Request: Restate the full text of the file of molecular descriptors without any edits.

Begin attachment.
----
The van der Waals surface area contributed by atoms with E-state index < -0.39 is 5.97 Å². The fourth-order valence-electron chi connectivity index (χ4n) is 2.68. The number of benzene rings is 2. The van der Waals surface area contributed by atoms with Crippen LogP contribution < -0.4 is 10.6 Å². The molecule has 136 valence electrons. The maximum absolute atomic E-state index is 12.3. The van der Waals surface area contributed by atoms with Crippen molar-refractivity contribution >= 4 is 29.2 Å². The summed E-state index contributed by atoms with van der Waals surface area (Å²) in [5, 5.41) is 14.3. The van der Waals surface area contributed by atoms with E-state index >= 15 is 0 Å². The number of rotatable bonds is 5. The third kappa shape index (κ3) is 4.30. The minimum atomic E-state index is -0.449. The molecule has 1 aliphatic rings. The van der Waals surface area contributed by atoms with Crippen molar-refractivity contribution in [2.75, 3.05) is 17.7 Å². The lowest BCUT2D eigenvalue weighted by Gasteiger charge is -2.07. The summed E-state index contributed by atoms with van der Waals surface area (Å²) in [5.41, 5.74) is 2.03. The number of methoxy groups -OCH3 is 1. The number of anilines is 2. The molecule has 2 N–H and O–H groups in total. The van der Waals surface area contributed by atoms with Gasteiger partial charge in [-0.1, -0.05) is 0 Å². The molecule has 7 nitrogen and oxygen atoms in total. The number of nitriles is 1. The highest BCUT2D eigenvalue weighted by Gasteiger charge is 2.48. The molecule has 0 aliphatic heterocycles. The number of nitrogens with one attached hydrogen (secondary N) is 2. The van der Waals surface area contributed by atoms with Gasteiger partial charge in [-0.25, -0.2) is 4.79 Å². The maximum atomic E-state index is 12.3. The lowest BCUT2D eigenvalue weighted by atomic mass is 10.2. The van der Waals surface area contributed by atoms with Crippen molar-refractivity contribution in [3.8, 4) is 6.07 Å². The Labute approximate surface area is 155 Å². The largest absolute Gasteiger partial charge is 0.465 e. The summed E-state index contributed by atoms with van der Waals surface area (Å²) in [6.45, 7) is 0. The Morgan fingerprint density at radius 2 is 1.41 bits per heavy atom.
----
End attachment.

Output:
The van der Waals surface area contributed by atoms with E-state index < -0.39 is 5.97 Å². The fourth-order valence-electron chi connectivity index (χ4n) is 2.68. The number of benzene rings is 2. The van der Waals surface area contributed by atoms with Crippen LogP contribution < -0.4 is 10.6 Å². The molecule has 136 valence electrons. The maximum absolute atomic E-state index is 12.3. The van der Waals surface area contributed by atoms with Crippen molar-refractivity contribution >= 4 is 29.2 Å². The summed E-state index contributed by atoms with van der Waals surface area (Å²) in [5, 5.41) is 14.3. The van der Waals surface area contributed by atoms with E-state index >= 15 is 0 Å². The number of rotatable bonds is 5. The third kappa shape index (κ3) is 4.30. The minimum atomic E-state index is -0.449. The molecule has 1 aliphatic rings. The van der Waals surface area contributed by atoms with Crippen molar-refractivity contribution in [2.75, 3.05) is 17.7 Å². The lowest BCUT2D eigenvalue weighted by Gasteiger charge is -2.07. The summed E-state index contributed by atoms with van der Waals surface area (Å²) in [5.41, 5.74) is 2.03. The number of methoxy groups -OCH3 is 1. The number of anilines is 2. The molecule has 2 N–H and O–H groups in total. The van der Waals surface area contributed by atoms with Gasteiger partial charge in [-0.1, -0.05) is 0 Å². The molecule has 7 nitrogen and oxygen atoms in total. The number of nitriles is 1. The highest BCUT2D eigenvalue weighted by Gasteiger charge is 2.48. The molecule has 0 aliphatic heterocycles. The number of nitrogens with one attached hydrogen (secondary N) is 2. The van der Waals surface area contributed by atoms with Gasteiger partial charge in [-0.25, -0.2) is 4.79 Å². The maximum atomic E-state index is 12.3. The lowest BCUT2D eigenvalue weighted by atomic mass is 10.2. The van der Waals surface area contributed by atoms with Crippen molar-refractivity contribution in [3.8, 4) is 6.07 Å². The Labute approximate surface area is 155 Å². The largest absolute Gasteiger partial charge is 0.465 e. The summed E-state index contributed by atoms with van der Waals surface area (Å²) in [6.45, 7) is 0. The Morgan fingerprint density at radius 2 is 1.41 bits per heavy atom.